Turning Points and Timeline Exercise
At the beginning of December, I mentioned by way of an introductory article on How to Write a Powerful Memoir, that I would begin a series of 3 articles delving into Plot, Structure & Theme. Each of these elements will help you better understand How to Write a Powerful Memoir. This–the first of the three articles–focuses on developing the structure or main spine of your memoir.
There is a great technique that helps you locate the main spine of your stories for a longer memoir. Think about the turning point moments in your life, the special times that changed you profoundly and altered your life in such a way that it was never the same again. Make a list of the 10-15 most significant moments that turned your life path from one direction to another. These might be very different kinds of moments, some ecstatic joy and soaring happiness, and others profound sadness, confusion or grief.
Now draw a timeline on an 18×24 sheet of paper—a long horizontal line to represent time, and mark your birth about ¼ of the way along that line. This way you can note the events that you might want to write that occur before your birth. You might want to write the stories of family, parents, or grandparents—some of the lore that you listened to during holidays or family picnics.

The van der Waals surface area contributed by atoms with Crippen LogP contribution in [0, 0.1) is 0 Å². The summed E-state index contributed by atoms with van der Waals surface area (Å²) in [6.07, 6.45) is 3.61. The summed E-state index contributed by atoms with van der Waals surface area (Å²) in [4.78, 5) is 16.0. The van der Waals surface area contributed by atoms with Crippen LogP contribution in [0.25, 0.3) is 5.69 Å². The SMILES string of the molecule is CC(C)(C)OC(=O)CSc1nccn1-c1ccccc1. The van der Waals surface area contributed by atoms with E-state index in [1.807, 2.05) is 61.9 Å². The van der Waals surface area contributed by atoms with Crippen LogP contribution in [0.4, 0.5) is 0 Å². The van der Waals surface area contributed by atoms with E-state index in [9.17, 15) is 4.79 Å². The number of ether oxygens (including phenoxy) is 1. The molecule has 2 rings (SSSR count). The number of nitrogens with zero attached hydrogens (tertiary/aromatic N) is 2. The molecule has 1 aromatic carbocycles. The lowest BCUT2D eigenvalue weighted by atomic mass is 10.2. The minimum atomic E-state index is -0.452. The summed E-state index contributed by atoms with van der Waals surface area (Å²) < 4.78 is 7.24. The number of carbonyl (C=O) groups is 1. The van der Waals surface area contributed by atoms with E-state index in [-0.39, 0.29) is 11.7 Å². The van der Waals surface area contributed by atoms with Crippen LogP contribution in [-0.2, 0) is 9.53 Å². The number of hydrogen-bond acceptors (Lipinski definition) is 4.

Divide the horizontal line into sections that represent decades, and set out the dates of your life, beginning with your birth, including the year and the date along the horizontal line. Begin to locate your turning point events along the timeline.
In my workshops, there is always an “aha” when doing this exercise. First, thinking about the significant turning points can be illuminating and provide new insights, but then when people see events on the timeline, inevitably they start murmuring about how the events clustered, or how they’d thought the event was closer or further away from another significant event. The emotional impact of the timeline exercise can the powerful, as there is nothing like an image to illuminate the important moments of our lives to offer new insights.
Starting with a spine or structure by using these turning points and timeline exercises is a great place to help you learn How to Write a Powerful Memoir. Stay tuned in the coming weeks as I offer two more suggestions for How to Write a Powerful Memoir.
Good stuff, and not limited to memoir. All our fictional characters have lives memorialized in our stories and the notion of “turning points” and change is emphasized over and over in the concept of “arc.” I am well invested in the notion that fiction is extracted from experience, some quite directly; and, in that sense, memoir and fiction are very closely related.